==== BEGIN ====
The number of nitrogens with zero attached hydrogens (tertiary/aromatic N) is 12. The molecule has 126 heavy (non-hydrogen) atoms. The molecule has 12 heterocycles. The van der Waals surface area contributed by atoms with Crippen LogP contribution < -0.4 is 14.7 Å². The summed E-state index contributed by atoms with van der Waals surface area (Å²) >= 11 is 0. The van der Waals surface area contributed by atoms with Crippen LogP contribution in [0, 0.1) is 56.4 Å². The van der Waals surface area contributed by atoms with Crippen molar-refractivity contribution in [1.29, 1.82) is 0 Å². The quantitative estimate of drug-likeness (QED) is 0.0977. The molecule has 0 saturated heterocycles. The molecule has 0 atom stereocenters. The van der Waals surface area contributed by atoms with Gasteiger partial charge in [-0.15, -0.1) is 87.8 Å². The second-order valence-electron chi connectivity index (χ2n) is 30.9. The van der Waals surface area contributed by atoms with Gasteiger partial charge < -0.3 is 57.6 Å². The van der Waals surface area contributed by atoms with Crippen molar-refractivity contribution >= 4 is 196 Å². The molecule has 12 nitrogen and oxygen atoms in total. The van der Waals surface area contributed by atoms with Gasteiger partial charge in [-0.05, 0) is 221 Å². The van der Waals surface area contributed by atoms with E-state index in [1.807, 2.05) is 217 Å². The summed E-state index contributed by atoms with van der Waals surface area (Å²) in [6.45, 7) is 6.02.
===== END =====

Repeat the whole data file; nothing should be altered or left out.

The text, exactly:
The number of nitrogens with zero attached hydrogens (tertiary/aromatic N) is 12. The molecule has 126 heavy (non-hydrogen) atoms. The molecule has 12 heterocycles. The van der Waals surface area contributed by atoms with Crippen LogP contribution < -0.4 is 14.7 Å². The summed E-state index contributed by atoms with van der Waals surface area (Å²) >= 11 is 0. The van der Waals surface area contributed by atoms with Crippen LogP contribution in [0, 0.1) is 56.4 Å². The van der Waals surface area contributed by atoms with Crippen molar-refractivity contribution in [1.29, 1.82) is 0 Å². The quantitative estimate of drug-likeness (QED) is 0.0977. The molecule has 0 saturated heterocycles. The molecule has 0 atom stereocenters. The van der Waals surface area contributed by atoms with Gasteiger partial charge in [-0.15, -0.1) is 87.8 Å². The second-order valence-electron chi connectivity index (χ2n) is 30.9. The van der Waals surface area contributed by atoms with Gasteiger partial charge < -0.3 is 57.6 Å². The van der Waals surface area contributed by atoms with Crippen molar-refractivity contribution >= 4 is 196 Å². The molecule has 12 nitrogen and oxygen atoms in total. The van der Waals surface area contributed by atoms with Gasteiger partial charge in [-0.05, 0) is 221 Å². The van der Waals surface area contributed by atoms with E-state index in [1.807, 2.05) is 217 Å². The summed E-state index contributed by atoms with van der Waals surface area (Å²) in [6.45, 7) is 6.02.